Command Line Arguments in Python

The arguments that are given after the name of the program in the command line shell of the operating system are known as Command Line Arguments. Python provides various ways of dealing with these types of arguments. The three most common are:

Using sys.argv

The sys module provides functions and variables used to manipulate different parts of the Python runtime environment. This module provides access to some variables used or maintained by the interpreter and to functions that interact strongly with the interpreter.

One such variable is sys.argv which is a simple list structure. It’s main purpose are:



  • It is a list of command line arguments.
  • len(sys.argv) provides the number of command line arguments.
  • sys.argv[0] is the name of the current Python script.

Example: Let’s suppose there is a Python script for adding two numbers and the numbers are passed as command-line arguments.

filter_none

edit
close

play_arrow

link
brightness_4
code

# Python program to demonstrate
# command line arguments
  
  
import sys
  
# total arguments
n = len(sys.argv)
print("Total arguments passed:", n)
  
# Arguments passed
print("\nName of Python script:", sys.argv[0])
  
print("\nArguments passed:", end = " ")
for i in range(1, n):
    print(sys.argv[i], end = " ")
      
# Addition of numbers
Sum = 0
Using argparse module
for i in range(1, n):
    Sum += int(sys.argv[i])
      
print("\n\nResult:", Sum)

chevron_right


Output:

python-command-line-arguments

Using getopt module

Python getopt module is similar to the getopt() function of C. Unlike sys module getopt module extends the separation of the input string by parameter validation. It allows both short, and long options including a value assignment. However, this module requires the use of the sys module to process input data properly. To use getopt module, it is required to remove the first element from the list of command-line arguments.

Syntax: getopt.getopt(args, options, [long_options])

Parameters:
args: List of arguments to be passed.
options: String of option letters that the script want to recognize. Options that require an argument should be followed by a colon (:).
long_options: List of string with the name of long options. Options that require arguments should be followed by an equal sign (=).

Return Type: Returns value consisting of two elements: the first is a list of (option, value) pairs. The second is the list of program arguments left after the option list was stripped.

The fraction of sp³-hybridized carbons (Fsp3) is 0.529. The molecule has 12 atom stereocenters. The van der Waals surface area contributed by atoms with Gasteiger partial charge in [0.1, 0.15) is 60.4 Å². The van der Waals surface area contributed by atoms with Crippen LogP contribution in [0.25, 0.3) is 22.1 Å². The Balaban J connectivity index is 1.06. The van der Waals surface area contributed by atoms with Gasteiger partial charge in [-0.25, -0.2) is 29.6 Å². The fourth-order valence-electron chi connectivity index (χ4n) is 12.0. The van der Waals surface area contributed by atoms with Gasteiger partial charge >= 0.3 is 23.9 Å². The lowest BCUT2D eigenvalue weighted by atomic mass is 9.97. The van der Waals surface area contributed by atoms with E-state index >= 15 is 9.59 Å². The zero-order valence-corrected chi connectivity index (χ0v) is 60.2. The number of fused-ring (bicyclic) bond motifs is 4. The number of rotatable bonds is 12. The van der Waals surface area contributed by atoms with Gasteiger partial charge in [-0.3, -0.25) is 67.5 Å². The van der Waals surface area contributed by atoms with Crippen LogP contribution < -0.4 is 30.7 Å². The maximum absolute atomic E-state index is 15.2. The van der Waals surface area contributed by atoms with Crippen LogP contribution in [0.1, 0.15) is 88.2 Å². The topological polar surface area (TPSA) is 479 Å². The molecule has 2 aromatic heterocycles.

Example:

filter_none

edit
close

play_arrow

link
brightness_4
code

# Python program to demonstrate
# command line arguments
  
  
import getopt, sys
  
  
# Remove 1st argument from the
# list of command line arguments
argumentList = sys.argv[1:]
  
# Options
options = "hmo:"
  
# Long options
long_options = ["Help", "My_file", "Output ="]
  
try:
    # Parsing argument
    arguments, values = getopt.getopt(argumentList, options, long_options)
      
    # checking each argument
    for currentArgument, currentValue in arguments:
  
        if currentArgument in ("-h", "--Help"):
            print ("Diplaying Help")
              
        elif currentArgument in ("-m", "--My_file"):
            print ("Displaying file_name:", sys.argv[0])
              
        elif currentArgument in ("-o", "--Output"):
            print (("Enabling special output mode (% s)") % (currentValue))
              
except getopt.error as err:
    # output error, and return with an error code
    print (str(err))

chevron_right


Output:

python-command-line-arguments


Using argparse module

Using argparse module is a better option than the above two options as it provides a lot of options such as positional arguments, default value for arguments, help message, specifying data type of argument etc.

Note: As a default optional argument, it includes -h, along with its long version --help.

Example 1: Basic use of argparse module.

filter_none

edit
close

play_arrow

link
brightness_4
code

# Python program to demonstrate
# command line arguments
  
  
import argparse
  
# Initialize parser
parser = argparse.ArgumentParser()
parser.parse_args()

chevron_right


Output:

python-command-line-arguments
 
Example 2: Adding description to the help message.

filter_none

edit
close

play_arrow

link
brightness_4
code

# Python program to demonstrate
# command line arguments
  
  
import argparse
  
msg = "Adding description"
  
# Initialize parser
parser = argparse.ArgumentParser(description = msg)
parser.parse_args()

chevron_right


Output:

python-command-line-arguments
 
Example 3: Defining optional value

filter_none

edit
close

play_arrow

link
brightness_4
code

# Python program to demonstrate
# command line arguments
  
  
import argparse
  
  
# Initialize parser
parser = argparse.ArgumentParser()
  
# Adding optional argument
parser.add_argument("-o", "--Output", help = "Show Output")
  
# Read arguments from command line
args = parser.parse_args()
  
if args.Output:
    print("Diplaying Output as: % s" % args.Output)

chevron_right


Output:

python-command-line-arguments



My Personal Notes arrow_drop_up

Check out this Author's contributed articles.

If you like GeeksforGeeks and would like to contribute, you can also write an article using contribute.geeksforgeeks.org or mail your article to contribute@geeksforgeeks.org. See your article appearing on the GeeksforGeeks main page and help other Geeks.

Please Improve this article if you find anything incorrect by clicking on the "Improve Article" button below.


Article Tags :

Be the First to upvote.


Please write to us at contribute@geeksforgeeks.org to report any issue with the above content.